My proposal for creating a hobby OS Dev SE was closed as a duplicate of computer science SE.

While I certainly don't agree with that, what should I expect to happen for proposing the same site but with a broader scope, say Operating System Development. This does not include writing modules for Linux or anything specific to a particular OS. This site considers questions related to general operating system development.

Why do I believe that OS Dev does not fit into Computer Science SE?

Here is a question related to operating system development but is bound to get closed in CS SE as off-topic.

  1. How do I distinguish between onboard and PnP PCI devices?

  2. How can I use unreal mode to load a kernel past 1MB using BIOS interrupts?

  3. Setting GDT register causes CPU to triple fault

  4. Do I have to wait for the i8259 for a response before sending out an ICW?

  5. What are the methods used to keep the kernel code independent of the system architecture?

  6. Is loading a hardware abstraction layer as a separate module which in turn loads the kernel expensive?

  7. Why are 12bit entries used instead of 16bit entries in FAT12 file system?

  8. Efficiency of moving FPU state from one core to another

Operating system development is a specialization and hence, most programmers or computer scientists who haven't specialized in the field would have little to zero clue about OS development. A person who is trying to optimizing algorithms or working on a new faster algorithm to factor numbers won't be able to answer questions on operating systems.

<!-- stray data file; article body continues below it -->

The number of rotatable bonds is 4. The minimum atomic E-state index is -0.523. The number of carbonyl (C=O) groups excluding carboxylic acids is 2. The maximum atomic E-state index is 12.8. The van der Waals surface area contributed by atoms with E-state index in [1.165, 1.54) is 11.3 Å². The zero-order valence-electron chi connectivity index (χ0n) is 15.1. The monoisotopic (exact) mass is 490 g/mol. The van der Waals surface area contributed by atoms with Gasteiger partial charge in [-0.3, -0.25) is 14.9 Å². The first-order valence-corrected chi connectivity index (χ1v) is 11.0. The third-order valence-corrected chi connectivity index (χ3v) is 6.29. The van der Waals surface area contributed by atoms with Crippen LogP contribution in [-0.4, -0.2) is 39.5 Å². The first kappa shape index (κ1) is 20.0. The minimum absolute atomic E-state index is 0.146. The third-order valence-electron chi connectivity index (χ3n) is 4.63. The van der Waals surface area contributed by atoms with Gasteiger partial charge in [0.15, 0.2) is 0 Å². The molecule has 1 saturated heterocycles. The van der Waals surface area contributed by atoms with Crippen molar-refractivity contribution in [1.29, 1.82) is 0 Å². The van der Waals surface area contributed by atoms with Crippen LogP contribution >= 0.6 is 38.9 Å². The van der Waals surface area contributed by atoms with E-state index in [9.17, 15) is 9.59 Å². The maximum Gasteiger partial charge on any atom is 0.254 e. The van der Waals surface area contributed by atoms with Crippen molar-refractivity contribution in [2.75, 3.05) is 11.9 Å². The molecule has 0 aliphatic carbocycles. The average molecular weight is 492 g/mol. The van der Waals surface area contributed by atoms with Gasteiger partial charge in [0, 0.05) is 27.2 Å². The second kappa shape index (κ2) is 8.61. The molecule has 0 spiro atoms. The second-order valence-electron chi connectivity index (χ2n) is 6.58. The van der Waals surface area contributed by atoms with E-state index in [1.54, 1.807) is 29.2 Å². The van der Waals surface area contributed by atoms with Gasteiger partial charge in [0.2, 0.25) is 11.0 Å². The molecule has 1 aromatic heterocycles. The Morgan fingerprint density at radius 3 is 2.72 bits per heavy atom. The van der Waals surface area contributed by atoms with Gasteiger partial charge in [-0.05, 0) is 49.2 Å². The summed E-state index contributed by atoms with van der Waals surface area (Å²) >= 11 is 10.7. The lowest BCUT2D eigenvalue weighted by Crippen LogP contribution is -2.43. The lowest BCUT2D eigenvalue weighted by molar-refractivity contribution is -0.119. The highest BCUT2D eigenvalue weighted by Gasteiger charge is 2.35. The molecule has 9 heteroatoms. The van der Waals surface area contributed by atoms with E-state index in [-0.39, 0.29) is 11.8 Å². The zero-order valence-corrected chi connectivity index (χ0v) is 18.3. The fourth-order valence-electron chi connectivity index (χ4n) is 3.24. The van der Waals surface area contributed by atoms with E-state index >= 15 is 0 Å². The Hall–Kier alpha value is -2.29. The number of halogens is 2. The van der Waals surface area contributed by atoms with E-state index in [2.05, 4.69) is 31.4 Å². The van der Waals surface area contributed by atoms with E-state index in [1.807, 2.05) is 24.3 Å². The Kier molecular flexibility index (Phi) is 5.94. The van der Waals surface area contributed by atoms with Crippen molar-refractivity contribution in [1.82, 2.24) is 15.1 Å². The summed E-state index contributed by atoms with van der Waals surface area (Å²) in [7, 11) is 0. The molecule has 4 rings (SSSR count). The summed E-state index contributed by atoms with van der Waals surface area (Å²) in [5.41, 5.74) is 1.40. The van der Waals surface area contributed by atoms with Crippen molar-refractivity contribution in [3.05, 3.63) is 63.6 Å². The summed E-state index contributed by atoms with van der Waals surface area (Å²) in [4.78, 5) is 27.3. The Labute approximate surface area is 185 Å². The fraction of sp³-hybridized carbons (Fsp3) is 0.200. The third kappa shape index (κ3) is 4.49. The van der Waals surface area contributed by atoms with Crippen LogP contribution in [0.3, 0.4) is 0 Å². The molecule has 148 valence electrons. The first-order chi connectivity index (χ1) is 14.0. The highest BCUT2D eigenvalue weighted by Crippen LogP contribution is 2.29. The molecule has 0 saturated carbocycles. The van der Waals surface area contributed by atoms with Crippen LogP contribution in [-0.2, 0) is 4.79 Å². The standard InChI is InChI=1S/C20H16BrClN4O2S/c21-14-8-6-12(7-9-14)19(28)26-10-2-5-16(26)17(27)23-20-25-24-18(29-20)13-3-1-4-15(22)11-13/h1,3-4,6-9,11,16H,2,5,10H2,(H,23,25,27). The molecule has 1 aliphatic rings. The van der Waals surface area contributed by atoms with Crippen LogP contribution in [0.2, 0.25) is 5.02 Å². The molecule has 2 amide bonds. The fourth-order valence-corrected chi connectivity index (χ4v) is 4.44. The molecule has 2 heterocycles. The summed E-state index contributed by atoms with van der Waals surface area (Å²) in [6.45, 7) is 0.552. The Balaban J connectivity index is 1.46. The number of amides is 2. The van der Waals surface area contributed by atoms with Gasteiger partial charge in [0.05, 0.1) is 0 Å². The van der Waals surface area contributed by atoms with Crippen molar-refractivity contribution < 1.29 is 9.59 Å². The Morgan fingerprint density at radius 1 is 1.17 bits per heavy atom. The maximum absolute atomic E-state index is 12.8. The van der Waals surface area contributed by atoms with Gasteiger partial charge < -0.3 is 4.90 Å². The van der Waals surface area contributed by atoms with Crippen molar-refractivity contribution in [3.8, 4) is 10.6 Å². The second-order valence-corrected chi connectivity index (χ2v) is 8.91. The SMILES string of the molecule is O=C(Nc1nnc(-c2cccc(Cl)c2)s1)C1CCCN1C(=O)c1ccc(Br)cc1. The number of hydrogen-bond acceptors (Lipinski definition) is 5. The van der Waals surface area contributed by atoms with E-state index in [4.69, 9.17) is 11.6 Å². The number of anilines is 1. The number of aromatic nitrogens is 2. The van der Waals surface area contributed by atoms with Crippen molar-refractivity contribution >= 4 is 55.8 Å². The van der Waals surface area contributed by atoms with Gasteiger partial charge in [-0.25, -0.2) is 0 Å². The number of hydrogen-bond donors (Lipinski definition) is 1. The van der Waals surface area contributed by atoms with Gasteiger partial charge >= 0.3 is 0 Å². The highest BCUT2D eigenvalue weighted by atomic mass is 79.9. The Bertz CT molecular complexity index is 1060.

Operating system development is a very broad field and doesn't fit well in any of the existing Q&A sites.

Topics which might be covered in operating system development could be:

  1. General Topics

    1. Processor Architecture
      • x86 (serves as an example, this site would support more architectures)
        1. Global Descriptor Table
        2. Interrupt Descriptor Table
        3. CPU Exceptions
        4. Real Mode
        5. Virtual 8086 Mode
        6. Protected Mode
        7. Long Mode
        8. Unreal Mode
      • ARM
      • MIPS
      • PowerPC
    2. Memory Architecture
    3. Operating System Design
    4. Hardware Abstraction
  2. Build toolchain and emulators

    1. Building crosscompilers
    2. Standard Libraries/Freestanding